High Concept: Designer Chair Tattoos

Breaking new ground in tattoos: Skulls, roses, daggers, and portraits we've seen at bars, beaches, and bistros.

Lydia's historic tableaux we've heard Groucho sing about. But now, via Boing Boing, a link to to Nick Baxter's unique stylings in ink: Mid-century designer chairs.
Eames Classic Chair and Ottoman as a tattoo Why not? This classic image has appeared in books, magazines, refrigerator magnets, and the opening of Queer Eye. That makes less sense than this. After all, it is an arm chair. (pause for rimshot and groan).

Monday, March 06, 2006

D'oh! I've fallen for a viral marketing bit

So... it was the producers of the Simpsons who did the live title sequence linked to in the previous post. Filmed in Bromley, United Kingdom to promote the new season. Approved by Matt Groening. Read all about it!

YouTube Video: The Real Simpsons

Glenn Lambert sent this viddie my way. What if he's the only one reading this blog? How recursive would that be?

Sunday, March 05, 2006

I've been hearing this complaint for years

Not that Wayne Bremser is the first to complain about the loss of liner notes. I've been hearing about this complaint from Glenn Lambert for years.

And what about those liner notes, anyway?

Wounded as the canvas shriveled in the move from LPs to CDs, the tradition of liner notes had a sporadic recovery in the form of informational booklets, but has pretty well evaporated again in the move to downloading and streaming digital music online. There's plenty of stuff (I think we have to call it metadata now) on the iTunes store, All Music, band sites, fan sites, and label sites. But it ain't the same. Anybody out there who can figure out how to make it pay to digitize the liner notes? I'd be grateful if you could. Short of that, there's the preservationist argument, well-articulated by Wayne Bremser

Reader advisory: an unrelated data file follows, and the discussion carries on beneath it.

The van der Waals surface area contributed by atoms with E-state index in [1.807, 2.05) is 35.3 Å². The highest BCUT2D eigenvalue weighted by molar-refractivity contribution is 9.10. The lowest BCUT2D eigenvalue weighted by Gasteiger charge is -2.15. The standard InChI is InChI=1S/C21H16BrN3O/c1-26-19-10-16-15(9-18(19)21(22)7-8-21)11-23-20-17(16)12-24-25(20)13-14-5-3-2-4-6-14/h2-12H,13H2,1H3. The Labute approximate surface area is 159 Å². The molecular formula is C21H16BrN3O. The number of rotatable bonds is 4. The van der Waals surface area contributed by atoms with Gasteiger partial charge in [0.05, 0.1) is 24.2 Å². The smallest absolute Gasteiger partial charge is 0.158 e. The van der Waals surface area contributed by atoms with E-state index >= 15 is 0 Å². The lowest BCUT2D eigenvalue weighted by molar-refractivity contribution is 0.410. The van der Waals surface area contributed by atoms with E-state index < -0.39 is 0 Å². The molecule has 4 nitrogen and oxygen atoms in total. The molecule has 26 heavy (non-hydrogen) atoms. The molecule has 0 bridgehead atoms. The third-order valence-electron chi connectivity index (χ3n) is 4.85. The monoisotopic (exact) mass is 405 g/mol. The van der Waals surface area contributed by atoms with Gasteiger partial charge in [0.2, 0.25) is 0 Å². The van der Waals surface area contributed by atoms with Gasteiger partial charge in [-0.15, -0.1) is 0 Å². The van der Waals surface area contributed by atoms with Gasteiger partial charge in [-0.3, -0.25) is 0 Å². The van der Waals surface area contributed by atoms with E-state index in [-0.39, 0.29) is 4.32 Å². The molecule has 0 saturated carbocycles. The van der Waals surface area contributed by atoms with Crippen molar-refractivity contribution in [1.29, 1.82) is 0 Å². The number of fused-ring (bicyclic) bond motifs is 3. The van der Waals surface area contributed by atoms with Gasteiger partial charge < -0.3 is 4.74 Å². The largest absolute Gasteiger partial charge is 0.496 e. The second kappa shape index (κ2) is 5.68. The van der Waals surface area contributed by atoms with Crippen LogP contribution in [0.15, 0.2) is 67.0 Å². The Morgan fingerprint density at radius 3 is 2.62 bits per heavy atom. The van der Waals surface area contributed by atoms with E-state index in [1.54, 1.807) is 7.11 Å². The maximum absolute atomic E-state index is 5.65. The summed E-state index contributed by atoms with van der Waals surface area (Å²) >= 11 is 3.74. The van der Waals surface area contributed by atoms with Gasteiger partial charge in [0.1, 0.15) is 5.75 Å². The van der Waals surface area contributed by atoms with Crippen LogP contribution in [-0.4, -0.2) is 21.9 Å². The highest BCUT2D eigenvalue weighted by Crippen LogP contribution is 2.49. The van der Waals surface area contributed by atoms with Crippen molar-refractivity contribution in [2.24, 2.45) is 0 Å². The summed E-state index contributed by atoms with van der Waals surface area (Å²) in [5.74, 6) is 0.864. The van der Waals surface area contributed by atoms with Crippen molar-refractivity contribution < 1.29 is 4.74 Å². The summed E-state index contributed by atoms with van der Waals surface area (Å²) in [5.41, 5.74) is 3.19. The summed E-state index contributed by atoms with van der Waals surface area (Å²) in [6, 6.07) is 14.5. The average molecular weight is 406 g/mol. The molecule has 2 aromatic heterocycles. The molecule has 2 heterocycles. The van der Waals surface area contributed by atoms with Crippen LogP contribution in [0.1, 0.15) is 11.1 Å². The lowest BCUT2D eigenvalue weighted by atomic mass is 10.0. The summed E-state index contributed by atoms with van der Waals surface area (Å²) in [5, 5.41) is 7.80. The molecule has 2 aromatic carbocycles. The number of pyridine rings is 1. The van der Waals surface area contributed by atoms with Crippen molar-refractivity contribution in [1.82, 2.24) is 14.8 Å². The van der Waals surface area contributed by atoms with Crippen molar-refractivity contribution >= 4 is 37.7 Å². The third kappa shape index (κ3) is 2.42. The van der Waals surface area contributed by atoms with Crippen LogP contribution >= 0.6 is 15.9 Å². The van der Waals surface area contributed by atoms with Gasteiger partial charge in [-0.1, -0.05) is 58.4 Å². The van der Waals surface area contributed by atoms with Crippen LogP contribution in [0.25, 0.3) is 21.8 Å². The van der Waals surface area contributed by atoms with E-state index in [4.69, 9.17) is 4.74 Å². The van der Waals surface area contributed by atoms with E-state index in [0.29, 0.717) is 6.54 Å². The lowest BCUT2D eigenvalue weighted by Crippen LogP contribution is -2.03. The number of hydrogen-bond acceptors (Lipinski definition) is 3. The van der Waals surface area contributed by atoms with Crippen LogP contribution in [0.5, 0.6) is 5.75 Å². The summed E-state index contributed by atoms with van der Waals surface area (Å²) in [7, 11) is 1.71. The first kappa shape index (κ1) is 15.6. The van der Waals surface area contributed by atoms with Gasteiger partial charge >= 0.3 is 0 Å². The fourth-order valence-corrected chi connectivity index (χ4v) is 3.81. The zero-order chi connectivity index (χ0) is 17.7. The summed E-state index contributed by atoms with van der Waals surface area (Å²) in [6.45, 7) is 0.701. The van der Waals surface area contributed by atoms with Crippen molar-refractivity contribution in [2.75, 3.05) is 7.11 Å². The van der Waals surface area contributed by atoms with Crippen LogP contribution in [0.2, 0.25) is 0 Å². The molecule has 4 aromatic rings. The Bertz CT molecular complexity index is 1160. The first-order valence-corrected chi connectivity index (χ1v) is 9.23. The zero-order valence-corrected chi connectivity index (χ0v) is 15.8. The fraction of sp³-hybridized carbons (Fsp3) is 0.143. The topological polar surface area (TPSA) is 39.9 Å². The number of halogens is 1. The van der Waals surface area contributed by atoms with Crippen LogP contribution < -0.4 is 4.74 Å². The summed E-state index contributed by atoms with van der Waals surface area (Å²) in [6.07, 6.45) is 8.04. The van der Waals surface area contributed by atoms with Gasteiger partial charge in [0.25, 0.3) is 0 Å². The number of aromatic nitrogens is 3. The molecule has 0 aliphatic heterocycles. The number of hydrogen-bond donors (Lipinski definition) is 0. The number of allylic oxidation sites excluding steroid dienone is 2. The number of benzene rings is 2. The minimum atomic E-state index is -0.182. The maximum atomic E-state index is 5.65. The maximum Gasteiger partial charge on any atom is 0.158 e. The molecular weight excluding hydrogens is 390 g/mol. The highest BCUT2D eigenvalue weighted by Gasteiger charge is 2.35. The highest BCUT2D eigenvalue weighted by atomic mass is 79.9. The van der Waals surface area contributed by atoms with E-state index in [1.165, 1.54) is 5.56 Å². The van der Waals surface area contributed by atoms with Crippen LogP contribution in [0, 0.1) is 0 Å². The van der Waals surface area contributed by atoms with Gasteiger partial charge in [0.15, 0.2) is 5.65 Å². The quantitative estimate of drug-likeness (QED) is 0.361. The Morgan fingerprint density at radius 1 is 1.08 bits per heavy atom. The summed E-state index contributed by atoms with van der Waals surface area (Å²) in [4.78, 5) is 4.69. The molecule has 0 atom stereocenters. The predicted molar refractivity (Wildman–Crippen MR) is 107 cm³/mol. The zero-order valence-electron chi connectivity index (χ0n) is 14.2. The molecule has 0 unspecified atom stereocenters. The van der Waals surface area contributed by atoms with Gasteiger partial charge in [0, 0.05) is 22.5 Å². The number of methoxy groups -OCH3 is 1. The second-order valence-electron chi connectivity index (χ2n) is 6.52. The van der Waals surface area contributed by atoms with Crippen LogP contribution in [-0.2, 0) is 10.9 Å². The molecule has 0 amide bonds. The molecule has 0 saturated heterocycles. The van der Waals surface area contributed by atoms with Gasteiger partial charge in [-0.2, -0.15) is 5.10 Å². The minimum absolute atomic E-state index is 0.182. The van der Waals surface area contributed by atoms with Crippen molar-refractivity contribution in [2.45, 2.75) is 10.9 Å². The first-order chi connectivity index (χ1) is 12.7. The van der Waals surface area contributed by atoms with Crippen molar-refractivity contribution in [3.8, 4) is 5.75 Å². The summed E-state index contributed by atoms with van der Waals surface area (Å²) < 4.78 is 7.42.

DVD Package of A Great Day in Harlem If you do link over to Wayne's essay, spend a little time on his site. It's a key to identifying and exploring the artists and music captured in the legendary Art Kane photograph, "A Great Day in Harlem."

The 1994 Jean Bach film of the making of that photograph has just been re-released. Available on Amazon.

Bunch o' Recos: Check these out

Here are some new things I encountered this week worth passing on:

CoverFlow Screenshot CoverFlow brings visual browsing to iTunes. It simulates the experience of flipping through album covers. If you have cover art, here's a virtual return to the days of hanging out at Tower and flippin' the bins. The app will even find and pull down art from the web. There's a bunch of CoverFlow screenshots on Flickr. (still in beta) (Does this mean I have to go fill in all the blanks in my cover art? Oy.) The killer missing feature? If only you could pull out the album, turn it over and read the liner notes.

This week's On the Media podcast has a good bit on how control of vocabulary and language tilts political debate—usually to the right. Don't get cynical on me and dismiss it as warmed-over Lakoff. But they're still doing it. It's still potent. A refresher course wouldn't hurt. (There's a bright note: Bush incompetence, mendacity, and inattention is rapidly becoming the ├╝berframe for everything.)

Michael Witlin called my attention to the superbly designed and executed We Will Not Be Silenced an audio-visual diatribe reviving the powerful peace and justice message of Dr. King. (hint scroll up slightly to get the competing animated ad for AIM out of your browser window.)

Wednesday, March 01, 2006

Found on a Digby Comment by joopdog

"May I add, the falling apart of the Bush administration is the new black." —joopdog

Ben Bajarin's nod to Moxi U-I

Ben Bajarin's Tech Blog covered Apple's announcements yesterday commenting on the sure-footed, cautious inroads Apple is making into the living room. Along the way, he threw in some high praise for the product I've been working on for the past four years
TO DATE the Moxi Digeo UI is the best by far and in my opinion should start to show up on those stupid Home Theatre PC's instead of Media Center.
Thank you, Ben. Interesting suggestion.